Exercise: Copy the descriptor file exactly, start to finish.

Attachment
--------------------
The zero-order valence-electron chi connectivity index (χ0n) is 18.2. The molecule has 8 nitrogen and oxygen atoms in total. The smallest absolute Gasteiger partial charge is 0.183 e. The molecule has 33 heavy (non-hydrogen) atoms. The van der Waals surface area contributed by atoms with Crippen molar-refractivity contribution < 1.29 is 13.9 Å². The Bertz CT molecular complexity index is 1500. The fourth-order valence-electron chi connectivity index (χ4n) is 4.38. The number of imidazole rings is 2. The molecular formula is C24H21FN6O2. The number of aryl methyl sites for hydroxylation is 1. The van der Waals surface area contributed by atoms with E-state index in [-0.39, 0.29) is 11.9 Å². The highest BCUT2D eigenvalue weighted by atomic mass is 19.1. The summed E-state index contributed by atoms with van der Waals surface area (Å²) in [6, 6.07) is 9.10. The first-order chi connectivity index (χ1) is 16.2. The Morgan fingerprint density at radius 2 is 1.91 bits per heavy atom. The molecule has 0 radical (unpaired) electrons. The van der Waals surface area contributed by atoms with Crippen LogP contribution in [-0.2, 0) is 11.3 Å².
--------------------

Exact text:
The zero-order valence-electron chi connectivity index (χ0n) is 18.2. The molecule has 8 nitrogen and oxygen atoms in total. The smallest absolute Gasteiger partial charge is 0.183 e. The molecule has 33 heavy (non-hydrogen) atoms. The van der Waals surface area contributed by atoms with Crippen molar-refractivity contribution < 1.29 is 13.9 Å². The Bertz CT molecular complexity index is 1500. The fourth-order valence-electron chi connectivity index (χ4n) is 4.38. The number of imidazole rings is 2. The molecular formula is C24H21FN6O2. The number of aryl methyl sites for hydroxylation is 1. The van der Waals surface area contributed by atoms with E-state index in [-0.39, 0.29) is 11.9 Å². The highest BCUT2D eigenvalue weighted by atomic mass is 19.1. The summed E-state index contributed by atoms with van der Waals surface area (Å²) in [6, 6.07) is 9.10. The first-order chi connectivity index (χ1) is 16.2. The Morgan fingerprint density at radius 2 is 1.91 bits per heavy atom. The molecule has 0 radical (unpaired) electrons. The van der Waals surface area contributed by atoms with Crippen LogP contribution in [-0.2, 0) is 11.3 Å².